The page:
**Editor’s Note: Each week during football season we will feature an essay from the opponent’s student newspaper on how Oregon will lose. This week’s edition is from Kevin Dowd, @KevinDowd, sports columnist, at Washington’s The Daily.**
Let us return to Aug. 10, 2013, when the Emerald published a story headlined, “How will the coming Oregon football season unfold?” Therein lay predictions for each of the Ducks’ games this season. (Predictions that have proven startlingly accurate so far, by the way — is there a forecasting major down there they don’t mention in the brochures?)
At the bottom of the section describing Saturday’s “ever-so appealing” hatefest between the Ducks and Huskies lies the following scoreline:
Washington: 48. Oregon: 45.
You don’t need me to tell you why the Huskies will beat the Ducks. You already know.
Bishop Sankey is the finest running back in the nation. Shaq Thompson’s dreadlocks have healing powers. Steve Sarkisian’s boat is called Noah Sark not because that is a cute pun, but because he is the globe’s only hope in the face of rising sea levels. Justin Wilcox might actually be a sorcerer. Kasen Williams can leap buildings (or, at least, Washington State cornerbacks) in a single bound.
Or so it seems to UW fans, whose collective starvation for a winning team has led to these Huskies being treated like manna from heaven, even after a close loss to Stanford last week. Sure, the wattage from Keith Price’s smile doesn’t actually power the lights at Husky Stadium, and the only magic being performed by Wilcox is that weird thing he does with his tongue on the sideline. But the UW does have its best shot in a decade at upending Oregon.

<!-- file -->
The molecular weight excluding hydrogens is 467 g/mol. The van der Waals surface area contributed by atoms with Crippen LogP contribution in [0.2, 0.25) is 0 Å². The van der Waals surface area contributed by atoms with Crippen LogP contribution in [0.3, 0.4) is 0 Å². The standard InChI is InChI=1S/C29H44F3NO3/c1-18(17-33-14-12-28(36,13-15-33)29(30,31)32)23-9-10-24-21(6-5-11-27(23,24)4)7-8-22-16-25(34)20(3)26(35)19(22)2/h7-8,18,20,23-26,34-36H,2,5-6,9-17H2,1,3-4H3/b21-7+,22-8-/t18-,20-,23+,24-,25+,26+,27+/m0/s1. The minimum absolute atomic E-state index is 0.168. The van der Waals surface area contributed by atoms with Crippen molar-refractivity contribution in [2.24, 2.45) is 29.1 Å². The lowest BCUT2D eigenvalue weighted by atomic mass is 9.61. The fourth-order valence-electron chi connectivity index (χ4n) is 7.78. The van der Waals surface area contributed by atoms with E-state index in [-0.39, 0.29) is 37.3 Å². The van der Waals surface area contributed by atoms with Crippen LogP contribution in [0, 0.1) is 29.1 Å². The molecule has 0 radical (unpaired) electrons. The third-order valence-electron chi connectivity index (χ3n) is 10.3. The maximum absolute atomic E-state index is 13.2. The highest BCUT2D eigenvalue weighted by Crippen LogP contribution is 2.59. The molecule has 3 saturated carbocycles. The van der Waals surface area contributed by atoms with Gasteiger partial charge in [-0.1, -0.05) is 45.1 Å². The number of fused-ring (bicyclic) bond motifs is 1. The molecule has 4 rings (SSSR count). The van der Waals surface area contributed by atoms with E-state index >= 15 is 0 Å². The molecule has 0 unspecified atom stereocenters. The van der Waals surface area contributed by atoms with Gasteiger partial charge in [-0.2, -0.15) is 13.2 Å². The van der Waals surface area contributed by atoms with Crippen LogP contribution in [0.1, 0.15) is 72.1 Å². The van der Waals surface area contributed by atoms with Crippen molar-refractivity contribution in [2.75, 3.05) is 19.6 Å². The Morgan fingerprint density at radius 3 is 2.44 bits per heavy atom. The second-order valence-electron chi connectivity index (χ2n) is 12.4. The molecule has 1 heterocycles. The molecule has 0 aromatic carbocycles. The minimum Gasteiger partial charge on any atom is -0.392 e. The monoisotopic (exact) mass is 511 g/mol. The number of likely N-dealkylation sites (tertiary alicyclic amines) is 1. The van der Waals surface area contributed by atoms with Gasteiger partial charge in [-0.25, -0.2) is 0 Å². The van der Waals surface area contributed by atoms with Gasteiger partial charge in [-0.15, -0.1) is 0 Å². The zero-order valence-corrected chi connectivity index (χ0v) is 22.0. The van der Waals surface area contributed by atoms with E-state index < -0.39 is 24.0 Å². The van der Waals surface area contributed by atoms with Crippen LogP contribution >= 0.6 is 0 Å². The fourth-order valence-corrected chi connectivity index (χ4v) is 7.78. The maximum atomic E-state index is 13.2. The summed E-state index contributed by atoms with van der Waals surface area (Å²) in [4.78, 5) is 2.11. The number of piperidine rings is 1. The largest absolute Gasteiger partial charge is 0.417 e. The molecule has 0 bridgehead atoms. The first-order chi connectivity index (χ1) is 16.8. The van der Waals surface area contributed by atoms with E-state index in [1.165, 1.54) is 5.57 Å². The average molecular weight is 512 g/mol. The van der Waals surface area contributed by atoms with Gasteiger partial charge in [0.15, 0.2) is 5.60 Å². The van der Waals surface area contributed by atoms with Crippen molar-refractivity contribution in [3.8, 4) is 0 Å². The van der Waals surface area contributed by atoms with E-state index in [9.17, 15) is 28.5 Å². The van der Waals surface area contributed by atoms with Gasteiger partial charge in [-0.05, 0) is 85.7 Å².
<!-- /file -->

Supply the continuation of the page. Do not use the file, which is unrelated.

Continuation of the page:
If it happens, it will start with the Husky front seven, which will simply have to get penetration into the Oregon backfield to have any chance at slowing down the Ducks. If Thompson and Travis Feeney can knife through the line of scrimmage like they did against Stanford, Oregon will be forced into second- and third-and-longs. Getting the Ducks off schedule is the best hope to stop a tidal wave of points.
Offensively, the Huskies should assume they need a touchdown on every single drive. This will be no day for punts from midfield on fourth-and-four. Sankey must play like he has the past 10 games, in which he’s averaging 150 yards per outing. The size and brawn of receivers Kasen Williams and Kevin Smith could give the UW an advantage outside on Oregon’s slightly undersized secondary.
Oregon has been the third most-potent offense in the nation thus far on a per-play basis, but the UW has boasted the third stoutest defense in the country by the same measure. Marcus Mariota may actually be this good, but odds are he’ll see a dip in production against what is by far the best defense he’s faced. And if the sophomore has a true off game, the door could open for Price to again flash the late-game heroics he showed against the Cardinal.
It’s all ifs and buts for the UW, though, because if Oregon plays its best, the Ducks should win running away.
But the Huskies just might do it, because 10 years is a very long time, and because, lo, it hath been foretold: Washington 48, Oregon 45.
The folks at The Emerald seem like smart people.